Martin Luther King Jr. once said, “The time comes when silence is betrayal.” The time to break the silence has come again for the survivors of sexual abuse with the #MeToo movement.
What began as a simple hash tag trending on Twitter and Facebook in October 2017 has grown with millions of men and women proclaiming their independence from sexual violence.
I am a #MeToo.
It seemed simple enough to say those words when I first posted it on my Facebook page. I have been a victim and a survivor of sexual harassment and violence from my childhood on. Many of my experiences were tucked away out of shame and guilt, my voice silenced, my personal interactions and relationships haunted. After all, I should have been able to do something, put a stop to it somehow. Especially as an adult woman, I could have fought back, or so I was constantly told.
#MeToo gave me a chance to say something without saying everything, as it has for many survivors. People have found it an open door to share their experiences, to give and receive comfort, to finally get the justice they deserve. It has opened up conversations previously considered taboo.
With this new awareness, Oregon campuses also began looking at what more they could do to help their student population. College and university students and administrators gathered to learn about how to prevent and respond to sexual abuse in January at a summit in Portland, Oregon put on by the Student Affairs Administrators in Higher Education (NASPA).
During the keynote address, Oregon State University President Edward J. Ray spoke about OSU’s recently developed program for sexual abuse and harassment prevention and treatment. The program began in response to a 1998 rape of a woman by four men, three of whom were OSU football players at the time. The rape was called a “bad choice” by the OSU coach, and nothing was done beyond a one game suspension for two of the players. It wasn’t until 2014 that the woman, Brenda Tracy, broke her silence on the matter.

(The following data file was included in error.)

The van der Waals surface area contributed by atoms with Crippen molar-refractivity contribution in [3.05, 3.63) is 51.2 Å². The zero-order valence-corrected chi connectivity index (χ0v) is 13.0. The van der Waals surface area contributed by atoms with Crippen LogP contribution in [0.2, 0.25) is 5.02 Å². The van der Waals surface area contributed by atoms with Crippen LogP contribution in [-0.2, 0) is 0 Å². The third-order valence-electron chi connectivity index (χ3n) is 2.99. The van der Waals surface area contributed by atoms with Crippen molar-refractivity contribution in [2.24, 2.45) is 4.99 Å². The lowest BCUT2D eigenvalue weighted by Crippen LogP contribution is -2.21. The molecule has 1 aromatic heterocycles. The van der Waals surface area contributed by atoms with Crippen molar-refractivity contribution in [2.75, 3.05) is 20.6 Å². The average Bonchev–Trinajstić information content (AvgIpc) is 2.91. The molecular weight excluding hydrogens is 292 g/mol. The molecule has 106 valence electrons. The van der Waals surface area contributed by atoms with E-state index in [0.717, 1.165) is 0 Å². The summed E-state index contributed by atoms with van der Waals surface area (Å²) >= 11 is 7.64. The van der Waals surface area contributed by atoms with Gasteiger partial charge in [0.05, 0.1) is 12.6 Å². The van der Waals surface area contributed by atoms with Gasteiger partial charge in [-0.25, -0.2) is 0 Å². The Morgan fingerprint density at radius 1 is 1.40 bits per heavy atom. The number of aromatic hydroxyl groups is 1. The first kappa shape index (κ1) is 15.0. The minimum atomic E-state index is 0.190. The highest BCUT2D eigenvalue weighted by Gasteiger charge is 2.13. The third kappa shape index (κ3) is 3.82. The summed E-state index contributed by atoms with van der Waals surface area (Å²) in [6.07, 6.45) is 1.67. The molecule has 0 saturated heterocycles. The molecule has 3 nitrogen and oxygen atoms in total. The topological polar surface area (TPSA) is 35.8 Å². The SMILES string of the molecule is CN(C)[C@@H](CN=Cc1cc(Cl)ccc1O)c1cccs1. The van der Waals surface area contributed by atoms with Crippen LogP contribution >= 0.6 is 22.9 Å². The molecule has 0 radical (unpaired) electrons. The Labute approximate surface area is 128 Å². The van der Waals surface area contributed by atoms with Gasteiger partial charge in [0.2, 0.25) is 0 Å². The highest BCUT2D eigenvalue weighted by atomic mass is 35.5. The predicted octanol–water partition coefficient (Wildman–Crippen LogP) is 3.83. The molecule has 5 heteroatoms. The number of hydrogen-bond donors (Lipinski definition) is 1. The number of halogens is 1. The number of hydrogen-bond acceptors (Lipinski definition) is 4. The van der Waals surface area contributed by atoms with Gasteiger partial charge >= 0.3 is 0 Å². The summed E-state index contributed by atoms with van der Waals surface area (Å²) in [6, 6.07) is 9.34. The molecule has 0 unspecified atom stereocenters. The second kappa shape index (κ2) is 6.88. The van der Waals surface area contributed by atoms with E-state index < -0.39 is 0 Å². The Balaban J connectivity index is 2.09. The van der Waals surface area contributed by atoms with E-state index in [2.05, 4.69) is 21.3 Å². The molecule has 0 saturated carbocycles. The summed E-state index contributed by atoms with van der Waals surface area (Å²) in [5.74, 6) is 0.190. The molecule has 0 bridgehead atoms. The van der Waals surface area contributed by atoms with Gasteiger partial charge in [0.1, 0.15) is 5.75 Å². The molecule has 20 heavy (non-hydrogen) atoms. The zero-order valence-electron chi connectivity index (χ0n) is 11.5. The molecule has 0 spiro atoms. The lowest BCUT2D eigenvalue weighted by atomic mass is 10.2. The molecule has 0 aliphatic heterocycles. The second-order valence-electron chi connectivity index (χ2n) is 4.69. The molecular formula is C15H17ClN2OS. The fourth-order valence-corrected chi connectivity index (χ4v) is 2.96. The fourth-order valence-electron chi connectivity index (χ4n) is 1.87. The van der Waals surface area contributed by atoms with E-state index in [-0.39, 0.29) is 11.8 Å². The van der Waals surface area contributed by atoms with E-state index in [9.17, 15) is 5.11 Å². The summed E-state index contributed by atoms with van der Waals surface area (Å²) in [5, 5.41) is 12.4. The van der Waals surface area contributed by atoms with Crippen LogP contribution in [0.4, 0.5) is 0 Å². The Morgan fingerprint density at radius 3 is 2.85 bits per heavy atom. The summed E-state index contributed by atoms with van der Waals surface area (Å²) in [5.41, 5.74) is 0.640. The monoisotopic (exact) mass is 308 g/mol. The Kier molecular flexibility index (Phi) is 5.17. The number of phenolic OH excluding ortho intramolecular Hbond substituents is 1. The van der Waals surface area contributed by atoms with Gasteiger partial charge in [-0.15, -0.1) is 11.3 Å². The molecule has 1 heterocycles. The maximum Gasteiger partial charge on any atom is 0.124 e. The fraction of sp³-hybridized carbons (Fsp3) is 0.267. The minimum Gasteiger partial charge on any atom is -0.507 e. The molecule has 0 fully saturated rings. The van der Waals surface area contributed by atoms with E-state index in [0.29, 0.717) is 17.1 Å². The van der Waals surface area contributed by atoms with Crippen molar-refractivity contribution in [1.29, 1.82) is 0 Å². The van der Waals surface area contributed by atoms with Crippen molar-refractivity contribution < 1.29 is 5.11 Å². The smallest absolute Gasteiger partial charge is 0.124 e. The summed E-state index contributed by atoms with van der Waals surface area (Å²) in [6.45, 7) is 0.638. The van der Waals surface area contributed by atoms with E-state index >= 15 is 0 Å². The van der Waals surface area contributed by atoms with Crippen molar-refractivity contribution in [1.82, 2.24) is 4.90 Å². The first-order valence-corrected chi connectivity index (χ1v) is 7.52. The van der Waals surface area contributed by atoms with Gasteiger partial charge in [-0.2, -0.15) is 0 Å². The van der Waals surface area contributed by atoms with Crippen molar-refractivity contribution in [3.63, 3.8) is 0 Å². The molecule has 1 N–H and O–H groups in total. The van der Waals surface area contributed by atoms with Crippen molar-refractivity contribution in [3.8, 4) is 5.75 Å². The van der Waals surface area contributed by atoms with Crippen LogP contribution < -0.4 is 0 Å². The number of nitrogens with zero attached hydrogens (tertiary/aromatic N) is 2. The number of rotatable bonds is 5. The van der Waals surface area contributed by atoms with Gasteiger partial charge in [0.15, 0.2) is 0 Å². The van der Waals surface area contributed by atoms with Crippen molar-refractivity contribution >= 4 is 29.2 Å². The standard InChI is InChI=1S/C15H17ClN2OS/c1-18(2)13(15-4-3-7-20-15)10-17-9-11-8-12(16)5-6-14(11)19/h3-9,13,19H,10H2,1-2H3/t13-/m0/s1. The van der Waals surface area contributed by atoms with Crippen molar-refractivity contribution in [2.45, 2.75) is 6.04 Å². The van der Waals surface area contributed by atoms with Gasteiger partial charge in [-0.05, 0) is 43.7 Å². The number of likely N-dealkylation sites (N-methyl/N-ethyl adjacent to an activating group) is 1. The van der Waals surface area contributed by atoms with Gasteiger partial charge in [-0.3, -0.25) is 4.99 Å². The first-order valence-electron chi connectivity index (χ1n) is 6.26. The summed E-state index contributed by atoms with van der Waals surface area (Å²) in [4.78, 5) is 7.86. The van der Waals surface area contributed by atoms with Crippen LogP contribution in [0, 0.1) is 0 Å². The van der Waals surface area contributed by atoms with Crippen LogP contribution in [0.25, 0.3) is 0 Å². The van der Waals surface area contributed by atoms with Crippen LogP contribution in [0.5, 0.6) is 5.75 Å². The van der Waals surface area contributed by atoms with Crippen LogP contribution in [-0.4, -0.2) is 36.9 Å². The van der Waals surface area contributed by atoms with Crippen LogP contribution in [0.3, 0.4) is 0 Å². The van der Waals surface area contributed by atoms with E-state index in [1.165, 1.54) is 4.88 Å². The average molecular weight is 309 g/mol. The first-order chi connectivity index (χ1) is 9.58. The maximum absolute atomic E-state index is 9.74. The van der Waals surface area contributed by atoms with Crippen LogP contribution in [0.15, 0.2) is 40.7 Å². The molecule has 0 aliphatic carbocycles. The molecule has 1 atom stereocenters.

Tracy’s story spearheaded change. OSU not only updated their campus response to sexual misconduct, but also now many other campuses are developing similar programs to enable victims to come forward and get needed help and support.
Similar to Tracy’s story, the #MeToo movement began with a few voices, grew, and in a few short months impacted change.
However, in the midst of this progression, is a dark underbelly. While most survivors’ stories are real and need to be heard, some have used the movement and its conversations as a way to accuse whomever without proof. And in our desire to stand behind the survivors, we take to social media, at times unwittingly joining in what has been described as a witch hunt. At the summit, delegates were told they should always believe the story they are told as truth. “I believe you, and it’s OK” was repeated during one workshop.
In this era of social anonymity, however, is it wise to always believe and validate, even if it means ignoring doubts we may have? Is everything really black and white, guilty or innocent, true or false? Have we forgotten the gray, or simply that humans are fallible and capable of great wrong, in either direction? How do we identify this? Should we perhaps focus on the cultural changes that need to be made, teaching our children to respect each other? Are there ways we can help keep ourselves safe, no matter our gender identity?
Where do we go from here?
In this special edition of The Mainstream, we examine the issues surrounding the #MeToo movement, encompassing ways to teach, learn, protect and support ourselves, survivors and future generations. Now is the time for us to move forward, to start having open conversations about sex and sexual abuse. Now is the time to clarify how we define harassment and abuse as a society and in legislation. Now is the time to be heard.